Social Work Apprenticeship

At present, this option is still being developed, but it is anticipated that it should be available to access from September 2018. In principal, this apprenticeship will operate like any other, in that participants would be work-based and earning an income, and would attend university on a part-time basis. This will be an attractive route into social work for practitioners who are already working – in a non-social work role – with adults or children/families, who wish to progress into social work, but who can’t give up their day-job to return to full time study.

Large employers, such as Local Authorities, will be offering these apprenticeships to their existing social care staff, and the funding for the apprenticeship will be met from the employer’s Apprenticeship Levy – therefore removing the burden of cost from the learner.

How long will it take me to qualify?

This depends on the particular route you’re taking – but generally speaking a conventional degree course would take you 3 years to complete. The M.A. route would take between 14-18 months, and would be available to those with an existing degree in another subject.  The Step Up to Social Work scheme is run by the Department for Education and takes 14 months to complete, and the Frontline programme runs for 2 years.

All social work training routes will require that you undertake work-based placements, to enable you to put your knowledge and skills into practice – so whichever route you choose, you will need to be able to participate in placements.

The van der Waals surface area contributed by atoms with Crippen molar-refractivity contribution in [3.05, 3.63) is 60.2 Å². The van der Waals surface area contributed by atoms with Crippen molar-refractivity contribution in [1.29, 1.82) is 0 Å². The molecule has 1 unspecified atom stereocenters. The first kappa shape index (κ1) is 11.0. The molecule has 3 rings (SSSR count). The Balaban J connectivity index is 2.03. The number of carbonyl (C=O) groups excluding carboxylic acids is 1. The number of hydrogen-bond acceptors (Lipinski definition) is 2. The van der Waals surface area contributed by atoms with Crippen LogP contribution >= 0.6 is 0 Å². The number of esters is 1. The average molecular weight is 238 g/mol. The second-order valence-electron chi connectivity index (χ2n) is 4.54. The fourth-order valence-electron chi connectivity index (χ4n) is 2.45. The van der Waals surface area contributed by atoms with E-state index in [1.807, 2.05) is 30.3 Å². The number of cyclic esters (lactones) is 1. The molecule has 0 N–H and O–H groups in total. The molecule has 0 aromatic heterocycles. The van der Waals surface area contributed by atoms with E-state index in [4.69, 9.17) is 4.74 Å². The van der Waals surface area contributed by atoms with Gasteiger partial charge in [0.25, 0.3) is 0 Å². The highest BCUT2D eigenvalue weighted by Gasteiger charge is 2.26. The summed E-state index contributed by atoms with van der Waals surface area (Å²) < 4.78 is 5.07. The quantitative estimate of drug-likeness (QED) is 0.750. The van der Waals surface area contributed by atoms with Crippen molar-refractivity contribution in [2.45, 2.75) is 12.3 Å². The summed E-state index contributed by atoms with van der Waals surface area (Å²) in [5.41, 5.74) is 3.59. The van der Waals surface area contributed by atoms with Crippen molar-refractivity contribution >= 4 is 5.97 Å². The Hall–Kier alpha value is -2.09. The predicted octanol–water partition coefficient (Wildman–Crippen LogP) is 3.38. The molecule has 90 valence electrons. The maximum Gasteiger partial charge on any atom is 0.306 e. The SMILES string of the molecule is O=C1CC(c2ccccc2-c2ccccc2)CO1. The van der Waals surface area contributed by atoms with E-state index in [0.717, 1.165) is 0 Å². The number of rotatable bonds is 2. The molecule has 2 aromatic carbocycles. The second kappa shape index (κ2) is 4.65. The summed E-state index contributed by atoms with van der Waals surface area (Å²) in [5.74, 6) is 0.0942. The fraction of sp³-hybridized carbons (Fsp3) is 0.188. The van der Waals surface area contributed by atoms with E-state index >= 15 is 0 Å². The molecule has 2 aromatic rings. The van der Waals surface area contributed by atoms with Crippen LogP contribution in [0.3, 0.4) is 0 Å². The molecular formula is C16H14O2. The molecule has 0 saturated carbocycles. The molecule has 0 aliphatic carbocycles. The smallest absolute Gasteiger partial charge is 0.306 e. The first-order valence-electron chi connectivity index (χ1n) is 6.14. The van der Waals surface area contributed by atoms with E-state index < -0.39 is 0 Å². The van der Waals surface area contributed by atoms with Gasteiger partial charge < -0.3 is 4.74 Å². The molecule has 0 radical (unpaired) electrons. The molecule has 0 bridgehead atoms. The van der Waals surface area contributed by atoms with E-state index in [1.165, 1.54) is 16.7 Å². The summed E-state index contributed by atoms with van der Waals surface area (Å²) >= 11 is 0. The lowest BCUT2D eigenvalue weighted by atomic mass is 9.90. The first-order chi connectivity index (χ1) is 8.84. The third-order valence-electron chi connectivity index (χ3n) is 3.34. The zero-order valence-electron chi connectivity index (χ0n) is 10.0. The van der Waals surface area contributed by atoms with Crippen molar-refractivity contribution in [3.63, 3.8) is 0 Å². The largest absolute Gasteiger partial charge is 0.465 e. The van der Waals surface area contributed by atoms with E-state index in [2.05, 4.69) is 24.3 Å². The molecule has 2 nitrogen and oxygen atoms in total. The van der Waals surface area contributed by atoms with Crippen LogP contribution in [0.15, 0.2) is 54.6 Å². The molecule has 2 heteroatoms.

What types of roles could I undertake as a qualified social worker?

Social workers are employed by a wide range of organisations, including Local Authorities, hospitals, voluntary & independent organisations, academic institutions involved in social work training, and recruitment agencies.

Most social work roles are divided into two main specialisms – those who work in adults’ social care, and those who work in children’s social care. Whilst you are undergoing your social work training, you should have the opportunity to experience both fields of social work practice and will most likely make a decision about which you’d prefer to specialise in by the end of your second year – though some students wait until their third year to make their final choice.

To find out more about the types of roles that you could consider within each of these specialisms, visit our Day in the Life page.

What courses do the Partnership’s two universities offer?